NEWS

Top prosecutor intervenes after council rejects request by N17 terrorist Koufodinas

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Just a few hours after a judicial council turned down an appeal for a fresh furlough by convicted November 17 hitman Dimitris Koufodinas, Supreme Court prosecutor Xeni Dimitriou said she would review the decision, fueling fears that it may be revoked.

The council earlier on Thursday rejected the appeal by the 61-year-old terrorist, who is in hospital following a week-long hunger strike, deeming that he should not be eligible as he has never expressed regret for his activities as the assassin for the N17 terrorist organization.

However, Dimitriou has reportedly requested the council’s decision and Koufodinas’ medical records. Although there are no reports of the 61-year-old’s health being at risk, he has threatened to continue his hunger strike “to the end” if his furlough is not granted. He has also complained about “inhumane treatment and torture” at the Volos General Hospital to which he was transferred earlier this week from an agricultural jail. The convict, who has been granted six furloughs over the past year-and-a-half, was moved to the laxer Volos facility last summer from Attica’s high-security Korydallos Prison.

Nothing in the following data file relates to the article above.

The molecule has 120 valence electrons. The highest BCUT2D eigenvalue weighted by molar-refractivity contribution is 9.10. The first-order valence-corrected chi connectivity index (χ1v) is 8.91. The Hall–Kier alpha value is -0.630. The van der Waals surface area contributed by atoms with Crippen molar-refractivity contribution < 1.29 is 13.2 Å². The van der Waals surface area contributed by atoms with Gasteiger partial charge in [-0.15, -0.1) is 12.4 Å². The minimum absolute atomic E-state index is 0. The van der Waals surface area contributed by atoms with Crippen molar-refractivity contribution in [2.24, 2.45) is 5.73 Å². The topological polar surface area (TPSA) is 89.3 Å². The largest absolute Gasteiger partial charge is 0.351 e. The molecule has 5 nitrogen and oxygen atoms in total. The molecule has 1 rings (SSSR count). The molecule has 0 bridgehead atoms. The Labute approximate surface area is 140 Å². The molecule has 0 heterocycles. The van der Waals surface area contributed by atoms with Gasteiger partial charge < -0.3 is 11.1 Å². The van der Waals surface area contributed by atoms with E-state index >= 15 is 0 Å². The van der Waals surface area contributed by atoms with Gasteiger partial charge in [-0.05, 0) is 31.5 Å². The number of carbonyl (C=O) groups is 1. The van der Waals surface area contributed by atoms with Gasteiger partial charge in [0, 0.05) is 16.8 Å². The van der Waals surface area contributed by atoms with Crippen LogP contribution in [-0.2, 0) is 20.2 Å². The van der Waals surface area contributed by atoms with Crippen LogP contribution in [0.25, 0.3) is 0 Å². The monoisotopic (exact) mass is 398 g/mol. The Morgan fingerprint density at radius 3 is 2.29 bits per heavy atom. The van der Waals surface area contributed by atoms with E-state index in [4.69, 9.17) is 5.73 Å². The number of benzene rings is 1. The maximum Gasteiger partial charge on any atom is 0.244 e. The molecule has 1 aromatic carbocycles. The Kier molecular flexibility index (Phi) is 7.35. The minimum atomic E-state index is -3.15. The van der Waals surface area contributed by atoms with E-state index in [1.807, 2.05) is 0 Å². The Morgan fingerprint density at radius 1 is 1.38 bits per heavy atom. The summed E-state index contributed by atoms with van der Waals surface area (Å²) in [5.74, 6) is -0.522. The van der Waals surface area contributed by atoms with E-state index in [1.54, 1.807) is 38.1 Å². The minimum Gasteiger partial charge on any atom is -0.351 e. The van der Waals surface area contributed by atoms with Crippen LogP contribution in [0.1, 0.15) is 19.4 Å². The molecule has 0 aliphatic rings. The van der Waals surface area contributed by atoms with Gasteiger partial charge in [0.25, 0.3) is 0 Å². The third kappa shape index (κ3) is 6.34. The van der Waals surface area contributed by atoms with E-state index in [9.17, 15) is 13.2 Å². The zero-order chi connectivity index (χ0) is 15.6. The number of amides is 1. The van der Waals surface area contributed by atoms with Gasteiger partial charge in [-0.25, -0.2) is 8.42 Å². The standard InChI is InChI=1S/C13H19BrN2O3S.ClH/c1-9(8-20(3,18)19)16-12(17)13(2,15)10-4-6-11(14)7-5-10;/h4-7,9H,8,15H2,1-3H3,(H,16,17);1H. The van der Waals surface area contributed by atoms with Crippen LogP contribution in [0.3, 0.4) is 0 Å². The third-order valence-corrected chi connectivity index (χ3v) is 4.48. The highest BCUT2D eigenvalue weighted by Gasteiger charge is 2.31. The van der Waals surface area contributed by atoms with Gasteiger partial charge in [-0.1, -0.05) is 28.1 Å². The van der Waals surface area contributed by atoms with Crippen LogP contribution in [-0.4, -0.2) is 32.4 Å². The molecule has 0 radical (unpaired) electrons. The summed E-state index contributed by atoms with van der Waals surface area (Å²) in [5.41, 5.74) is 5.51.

In its decision to reject his latest request for leave, the judicial council argued that “he is not prepared to change his stance but insists on his view of an armed overthrow of the ‘state monopoly of violence,’ thus making it clear that, if the opportunity arises, it is not out of the question that he will commit new crimes.” It also expressed concern about a recent statement by a leading member of the anarchist group Rouvikonas according to which “everything will turn red” if Koufodinas is rebuffed. The union of judges and prosecutors accused the group of using “fascist-type” methods.

On Thursday night, anarchists smashed shopfronts in central Athens, shouting slogans in support of the N17 hitman.

Sources said Dimitriou’s intervention will likely clear the way for the council’s decision to be reversed, but will probably focus on the health risks of the 61-year-old continuing his hunger strike rather than challenging the legal basis of the ruling.